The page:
Ngare Ndare before and after.
2002 (July) and 2004 (August)
At Ngare Ndare we were faced with massive erosion problems. We took a degrading landscape, turned it around, and now it is actually restoring itself. That restoration process will go on, with or with-out human involvement. In the photographs below Patrick (on the right in the left photo) is the same height as me and I have tried to stand in the same place as him as a measure of soil build up. This has been mostly through the use of physical barriers although there are now the native date palm (Phoenix reclinata) planted. These suckering palms should eventually occupy and stabilise the whole gully.
We built a total of about 5,000 metres of swale. At an average of 1 metre wide and 1metre deep, we figured that when the swales filled we had held 5 million litres of water from running into the river (Ngare Ndare means muddy water) and taking the valuable soil and associated nutrients with it. Also the swales had captured the seed from the grasses and other plants. In the photo it is hard to make out the swale but they are still obvious when you walk the landscape.
This is the uphill part of the old track which was destined to become a massive erosion gully (like the one at the top of the page). We used straw bale in this area because swales would not hold all of the water coming through. Instead the straw bales slowed the movement, stilling the solids behind the bales, but still allowing surplus water through.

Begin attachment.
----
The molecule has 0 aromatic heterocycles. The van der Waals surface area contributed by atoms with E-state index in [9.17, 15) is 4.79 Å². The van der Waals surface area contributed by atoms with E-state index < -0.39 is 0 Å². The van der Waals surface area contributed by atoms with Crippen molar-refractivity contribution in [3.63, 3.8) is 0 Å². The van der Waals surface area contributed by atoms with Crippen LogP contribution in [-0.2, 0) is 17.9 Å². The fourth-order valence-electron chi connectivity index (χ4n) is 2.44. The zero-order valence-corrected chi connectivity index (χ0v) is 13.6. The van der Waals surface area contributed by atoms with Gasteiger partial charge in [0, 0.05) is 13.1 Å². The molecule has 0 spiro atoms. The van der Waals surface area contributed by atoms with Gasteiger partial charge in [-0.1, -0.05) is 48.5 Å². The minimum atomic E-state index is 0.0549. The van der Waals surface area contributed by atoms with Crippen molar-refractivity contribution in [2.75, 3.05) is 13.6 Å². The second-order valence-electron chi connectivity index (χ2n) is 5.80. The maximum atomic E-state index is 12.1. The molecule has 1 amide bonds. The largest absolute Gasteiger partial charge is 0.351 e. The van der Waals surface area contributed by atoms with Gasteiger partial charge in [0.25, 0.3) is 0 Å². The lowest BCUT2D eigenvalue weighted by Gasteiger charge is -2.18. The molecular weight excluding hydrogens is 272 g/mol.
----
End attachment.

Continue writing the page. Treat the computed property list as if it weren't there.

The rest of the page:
In the earlier photo below I took a photo of my friend and colleague Michael Nickles, standing in a swale. In 2004 I stood in the same position. You can just make me out. I am actually taller that Michael.
Another view. Looking along the top boundary fence. Patrick is standing in the second photo to show how tall the Grevillea robusta have grown in two years without supplementary watering.
A local community nursery where I left a lot of seed and ideas. Things had changed considerably when I took my students there to get trees for our project.